After coming out to the youth pastor I grew up with, he said to me “just go and indulge with men and come back and repent.” That was his response to my honest and transparent moment about my life. But because the political fallout to him and his effectiveness as a minister was on the line, he basically told me to be a hypocrite in order for the anti-gay church establishment to survive. This happened before Exodus International CEO Alan Chambers finally “came out” and stated that gay “reparative therapy” had caused immense damage, even though just months before he had said in an interview to Lisa Ling that “change is possible, I stand by that phrase.”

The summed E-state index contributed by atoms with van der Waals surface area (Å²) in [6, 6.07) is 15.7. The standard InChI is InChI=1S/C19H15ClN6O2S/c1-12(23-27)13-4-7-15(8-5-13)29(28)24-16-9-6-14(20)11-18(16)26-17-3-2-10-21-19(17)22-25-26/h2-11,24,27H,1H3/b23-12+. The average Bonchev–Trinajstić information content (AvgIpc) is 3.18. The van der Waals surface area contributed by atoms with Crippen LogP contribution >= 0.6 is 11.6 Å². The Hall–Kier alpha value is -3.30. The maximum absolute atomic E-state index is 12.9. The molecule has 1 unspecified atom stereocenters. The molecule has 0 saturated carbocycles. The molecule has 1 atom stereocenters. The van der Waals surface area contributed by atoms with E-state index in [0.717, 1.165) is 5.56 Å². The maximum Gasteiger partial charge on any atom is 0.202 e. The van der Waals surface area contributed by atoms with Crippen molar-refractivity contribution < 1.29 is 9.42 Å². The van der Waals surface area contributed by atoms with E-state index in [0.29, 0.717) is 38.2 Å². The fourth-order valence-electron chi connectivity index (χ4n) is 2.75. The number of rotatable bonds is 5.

Before I came on the “The Great Reconciliation,” I had been involved in national LGBT policy activism for almost three years. In my own work as an activist, I had a growing concern for the anti-gay criminalization laws that were brewing in Uganda’s parliament, along with rumors that other African nations were cooking up genocidal policies against the LGBT community as well. Evangelical Churches in America were a large conduit — psychologically and financially — for these bills of hate to come to fruition. I desperately called my former Pastor who now served as staff of Fellowship Church in Grapevine, Texas – the seventh largest mega-church in the nation. I believed if I could rally mega-churches against Uganda’s proposed laws (although they themselves would never condone being gay) surely they would stand up against genocide?